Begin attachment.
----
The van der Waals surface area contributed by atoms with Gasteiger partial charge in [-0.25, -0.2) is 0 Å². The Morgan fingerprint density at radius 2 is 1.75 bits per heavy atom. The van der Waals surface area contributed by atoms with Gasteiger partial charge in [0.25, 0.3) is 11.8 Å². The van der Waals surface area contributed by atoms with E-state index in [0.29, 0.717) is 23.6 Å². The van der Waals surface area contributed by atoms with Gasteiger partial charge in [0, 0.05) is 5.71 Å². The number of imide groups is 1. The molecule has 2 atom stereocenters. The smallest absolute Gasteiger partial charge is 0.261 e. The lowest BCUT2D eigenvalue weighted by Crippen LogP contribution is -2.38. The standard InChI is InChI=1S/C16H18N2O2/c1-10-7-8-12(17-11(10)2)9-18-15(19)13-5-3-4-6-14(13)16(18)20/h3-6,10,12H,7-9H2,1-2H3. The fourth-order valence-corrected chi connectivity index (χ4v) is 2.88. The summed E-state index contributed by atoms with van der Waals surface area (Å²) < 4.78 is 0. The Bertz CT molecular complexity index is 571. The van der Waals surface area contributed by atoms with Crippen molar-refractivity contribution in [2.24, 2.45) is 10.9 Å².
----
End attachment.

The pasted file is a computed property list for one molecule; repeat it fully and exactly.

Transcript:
The van der Waals surface area contributed by atoms with Gasteiger partial charge in [-0.25, -0.2) is 0 Å². The Morgan fingerprint density at radius 2 is 1.75 bits per heavy atom. The van der Waals surface area contributed by atoms with Gasteiger partial charge in [0.25, 0.3) is 11.8 Å². The van der Waals surface area contributed by atoms with E-state index in [0.29, 0.717) is 23.6 Å². The van der Waals surface area contributed by atoms with Gasteiger partial charge in [0, 0.05) is 5.71 Å². The number of imide groups is 1. The molecule has 2 atom stereocenters. The smallest absolute Gasteiger partial charge is 0.261 e. The lowest BCUT2D eigenvalue weighted by Crippen LogP contribution is -2.38. The standard InChI is InChI=1S/C16H18N2O2/c1-10-7-8-12(17-11(10)2)9-18-15(19)13-5-3-4-6-14(13)16(18)20/h3-6,10,12H,7-9H2,1-2H3. The fourth-order valence-corrected chi connectivity index (χ4v) is 2.88. The summed E-state index contributed by atoms with van der Waals surface area (Å²) < 4.78 is 0. The Bertz CT molecular complexity index is 571. The van der Waals surface area contributed by atoms with Crippen molar-refractivity contribution in [2.24, 2.45) is 10.9 Å².